screenshots of the modem/router and my internet connection
There are two poles of fashion that operate along a class-based axis. There are other poles determined by various other differentiations, but they are all rather similar. I am using class in the post-Marxist sense of referring to relations of exchange (and not the Marxist sense of a relation to the means of production).
The classic conception of fashion is of a trickle-down process, ala Simmel. The lower classes seek to emulate the those above them. As John Storey puts it, the superordinate group is then forced to seek new fashion in order to maintain its social difference. Thus producing a fashion cycle, etc.
Fortunati (in “Mobile Phones and Fashion in Post-Modernity”) offers a slightly more complex model whereby fashion ceases to be an elite activity and is more about the socio-cultural massification of something as it becomes popular amongst the middle-class. Fashion emerges from ‘early adopters’ or the ‘street’ and becomes ‘fashionable’ precisely at the point that it is popular. The cyclical character is not effected by the pursuit of distinction-type activity, but the exhaustion of interest. Fashion inevitably tends towards boring. This is an immanent fashion.
Yeah… those pesky writers’ strikes… In the future can all consumers of popular culture agree that we demand that all shows cease and absolutely under no circumstances attempt to duct tape a rushed plot together to satisfy the demands of their capitalist overlords. I mean, seriously… ffs…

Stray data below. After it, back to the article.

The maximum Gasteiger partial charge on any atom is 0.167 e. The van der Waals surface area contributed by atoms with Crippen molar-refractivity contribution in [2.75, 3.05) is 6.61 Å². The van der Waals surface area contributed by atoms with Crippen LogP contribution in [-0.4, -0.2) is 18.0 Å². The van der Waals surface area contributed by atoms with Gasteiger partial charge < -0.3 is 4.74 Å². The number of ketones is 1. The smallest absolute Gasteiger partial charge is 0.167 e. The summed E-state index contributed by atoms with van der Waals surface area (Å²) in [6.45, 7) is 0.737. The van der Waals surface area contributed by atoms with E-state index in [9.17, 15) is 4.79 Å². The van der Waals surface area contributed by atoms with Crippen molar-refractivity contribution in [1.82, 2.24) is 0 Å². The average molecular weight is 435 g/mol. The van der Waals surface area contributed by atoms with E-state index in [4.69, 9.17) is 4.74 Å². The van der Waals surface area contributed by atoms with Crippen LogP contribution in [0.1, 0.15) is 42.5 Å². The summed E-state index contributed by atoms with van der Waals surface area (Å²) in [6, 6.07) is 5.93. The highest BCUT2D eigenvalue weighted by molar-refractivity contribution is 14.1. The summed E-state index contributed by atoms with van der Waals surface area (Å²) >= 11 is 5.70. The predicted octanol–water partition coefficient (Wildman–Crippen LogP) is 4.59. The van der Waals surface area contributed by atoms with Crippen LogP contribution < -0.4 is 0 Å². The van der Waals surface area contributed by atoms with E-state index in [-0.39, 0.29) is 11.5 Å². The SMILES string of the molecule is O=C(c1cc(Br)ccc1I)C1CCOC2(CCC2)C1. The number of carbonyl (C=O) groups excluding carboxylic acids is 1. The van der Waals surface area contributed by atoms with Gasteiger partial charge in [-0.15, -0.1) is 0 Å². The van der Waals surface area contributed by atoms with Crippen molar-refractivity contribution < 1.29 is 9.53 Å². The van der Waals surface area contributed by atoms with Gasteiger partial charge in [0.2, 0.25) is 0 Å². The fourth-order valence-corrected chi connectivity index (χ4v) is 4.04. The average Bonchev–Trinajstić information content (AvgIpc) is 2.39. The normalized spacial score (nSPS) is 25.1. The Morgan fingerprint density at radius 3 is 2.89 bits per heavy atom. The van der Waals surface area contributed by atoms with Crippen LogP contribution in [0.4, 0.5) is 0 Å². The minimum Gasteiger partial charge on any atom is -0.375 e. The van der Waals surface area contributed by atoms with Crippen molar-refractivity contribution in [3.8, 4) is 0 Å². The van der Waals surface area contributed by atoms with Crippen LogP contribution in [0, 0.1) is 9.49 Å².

The end of Battlestar Galactica is both sad and exciting.
In marking hell at the moment. Just had my first fail followed by a brilliant essay that I gave 95%. Crazy.
Yesterday I had to submit a course reader for the postgrad course I am teaching over winter school. These courses are extremely intense for both students and course conveners. Should be a bit of fun. Over the past few weeks I have been rewatching all the relevant films I shall be discussing in the course (A Clockwork Orange, Mean Girls, Ferris Bueler’s Day Off, etc) and reading various novels (Coupland, Salinger, etc). Plus I have been hunting for examples in the popular press and media (Corey Worthington, etc).
Lastly, I am behind on a book chapter I am co-authoring on ‘granular synthesis’.
I haven’t had to accelerate up to attack speed since I finished the dissertation. This weekend is a bit like a surreal flashback to the ultra-work of dissertation completion. Surreal in the sense that there is lots and lots of work but without the satisfaction of getting things like arguments and explanations right. Marking is not interesting work; it is the intellectual equivalent of labouring versus artisan craft.
I have about 250 students in total across three units, so I have a lot of marking to do. I need to find ways to make this interesting. Working at Gleebooks provides some relief. I did note however, that someone I work with looks like Alex’s mother (from A Clockwork Orange). The person I know is very pretty, so it is not some comment on her looks; rather, she dresses following a very similar style. I think this is awesome!
Hilary Geoghegan is a British researcher who carried out her PhD research at Royal Holloway (University of London) on enthusiasm and museums. She has started up a new blog here to document her postdoctoral work.